A wide variety of exotic and brilliantly plumed wading birds call these places home. With species like great blue, white and green herons, snowy egrets, wood storks, white ibis and roseate spoonbills, it’s a veritable feathered rainbow.
It’s fascinating to watch the groups co-exist as each species feeds at its own specialized level along the edges of a body of water.
A word on photographing alligators. Aside from the obvious fact that they are black and will require a little stopping down, be careful. Even though these very ancient reptilian creatures seem slow and lethargic, they can move very fast over short distances when they choose. The challenge is trying to figure out and anticipate when they will choose! While long experience has taught me to be pretty good with most mammals, I claim no such expertise with reptiles.
For a small area in South Florida the ranges of the American alligator and American crocodiles share a partial overlap. It’s a natural anomaly. The crocs can weigh over 1,000 lbs. and have an even less sense of humor than the gators.
The moral of the story is – Keep your distance!
In addition to the broad variety of wildlife in these protected places, you will see before you a never ending panorama of the singular Florida landscape featuring elements such as tropical foliage, water, skies, clouds and their reflections. On some days, early morning ground fog can help to create great images. Color images can be successful, but since the flora is almost universally green and there is often great contrast in the skies, Black and white conversions or even shooting in infrared may well make for some very interesting images.
If you’re ready to really plunge into the swamps (ouch!), get yourself some hip waders or, better yet, chest waders. With those, you will be able to shoot right from the water.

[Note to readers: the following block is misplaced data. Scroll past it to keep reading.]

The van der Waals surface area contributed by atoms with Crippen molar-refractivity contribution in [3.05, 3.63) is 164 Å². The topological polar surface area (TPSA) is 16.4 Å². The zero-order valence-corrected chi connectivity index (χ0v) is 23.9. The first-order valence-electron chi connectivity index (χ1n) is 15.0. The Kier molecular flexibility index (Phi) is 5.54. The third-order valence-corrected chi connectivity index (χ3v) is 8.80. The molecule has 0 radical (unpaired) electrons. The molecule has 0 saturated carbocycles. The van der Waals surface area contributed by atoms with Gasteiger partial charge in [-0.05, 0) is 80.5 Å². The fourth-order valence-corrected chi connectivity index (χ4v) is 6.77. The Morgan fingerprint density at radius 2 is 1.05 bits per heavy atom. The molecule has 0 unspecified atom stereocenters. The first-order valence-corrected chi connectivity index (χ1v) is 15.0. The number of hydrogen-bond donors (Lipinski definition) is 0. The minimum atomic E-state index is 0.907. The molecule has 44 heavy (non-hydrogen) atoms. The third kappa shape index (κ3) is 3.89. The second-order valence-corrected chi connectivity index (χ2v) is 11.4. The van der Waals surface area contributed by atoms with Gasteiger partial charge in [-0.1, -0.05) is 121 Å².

The Sunshine State has several major airports from which to choose. On the Atlantic coast are Miami, Fort Lauderdale, Palm Beach and Jacksonville. Gulf coast gateways include Ft. Myers (Southwest Regional), and Tampa-St. Petersburg. Smack in the middle of the state and serving the many theme parks in that area is Orlando International Airport.
Since the roads you will be driving are universally well paved, renting any standard passenger car should be quite adequate. My own preference is to use various size SUVs. Having a tailgate affords the convenience of getting camera packs and tripods in and out easily as well as juggling combinations of gear without the necessity of bending into the backseat of a sedan.
The choice of lodging can actually present too many options. Florida is a very popular tourist destination with gaggles of motel rooms at almost every well traveled spot. Rates often vary more by time of year than brand or level of ambiance, with their peaks in and near “season.”
Jerry Ginsberg is an award-winning and widely-published photographer whose landscape and travel images have graced the pages and covers of hundreds of books, magazines and travel catalogs. He is the only person to have photographed each and every one of America’s 62 National Parks with medium format cameras and has appeared on ABC TV discussing our national parks.
His works have been exhibited from coast to coast and have received numerous awards in competition. Jerry’s photographic archive spans virtually all of both North and South America.